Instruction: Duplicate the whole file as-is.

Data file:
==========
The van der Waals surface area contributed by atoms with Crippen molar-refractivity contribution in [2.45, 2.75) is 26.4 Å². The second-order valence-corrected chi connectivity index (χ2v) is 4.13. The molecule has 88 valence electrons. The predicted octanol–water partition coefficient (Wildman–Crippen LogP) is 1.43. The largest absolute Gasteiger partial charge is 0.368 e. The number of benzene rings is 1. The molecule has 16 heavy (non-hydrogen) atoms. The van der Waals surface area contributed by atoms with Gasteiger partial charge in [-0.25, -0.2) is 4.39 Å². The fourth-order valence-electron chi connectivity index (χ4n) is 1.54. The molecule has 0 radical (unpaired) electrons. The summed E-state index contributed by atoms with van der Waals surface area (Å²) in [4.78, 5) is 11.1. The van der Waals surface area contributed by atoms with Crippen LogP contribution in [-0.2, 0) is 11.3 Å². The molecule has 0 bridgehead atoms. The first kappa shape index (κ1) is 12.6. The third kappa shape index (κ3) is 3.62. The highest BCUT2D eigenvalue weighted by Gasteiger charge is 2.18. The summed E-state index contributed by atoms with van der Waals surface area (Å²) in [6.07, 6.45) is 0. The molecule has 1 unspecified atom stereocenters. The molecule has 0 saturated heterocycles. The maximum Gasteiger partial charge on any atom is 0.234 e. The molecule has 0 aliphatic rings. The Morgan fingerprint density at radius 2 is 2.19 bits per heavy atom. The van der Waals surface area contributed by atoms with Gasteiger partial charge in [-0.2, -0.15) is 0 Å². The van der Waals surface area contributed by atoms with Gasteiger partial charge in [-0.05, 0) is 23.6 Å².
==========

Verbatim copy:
The van der Waals surface area contributed by atoms with Crippen molar-refractivity contribution in [2.45, 2.75) is 26.4 Å². The second-order valence-corrected chi connectivity index (χ2v) is 4.13. The molecule has 88 valence electrons. The predicted octanol–water partition coefficient (Wildman–Crippen LogP) is 1.43. The largest absolute Gasteiger partial charge is 0.368 e. The number of benzene rings is 1. The molecule has 16 heavy (non-hydrogen) atoms. The van der Waals surface area contributed by atoms with Gasteiger partial charge in [-0.25, -0.2) is 4.39 Å². The fourth-order valence-electron chi connectivity index (χ4n) is 1.54. The molecule has 0 radical (unpaired) electrons. The summed E-state index contributed by atoms with van der Waals surface area (Å²) in [4.78, 5) is 11.1. The van der Waals surface area contributed by atoms with Crippen LogP contribution in [-0.2, 0) is 11.3 Å². The molecule has 0 bridgehead atoms. The first kappa shape index (κ1) is 12.6. The third kappa shape index (κ3) is 3.62. The highest BCUT2D eigenvalue weighted by Gasteiger charge is 2.18. The summed E-state index contributed by atoms with van der Waals surface area (Å²) in [6.07, 6.45) is 0. The molecule has 1 unspecified atom stereocenters. The molecule has 0 saturated heterocycles. The maximum Gasteiger partial charge on any atom is 0.234 e. The molecule has 0 aliphatic rings. The Morgan fingerprint density at radius 2 is 2.19 bits per heavy atom. The van der Waals surface area contributed by atoms with Gasteiger partial charge in [-0.2, -0.15) is 0 Å². The van der Waals surface area contributed by atoms with Gasteiger partial charge in [-0.05, 0) is 23.6 Å².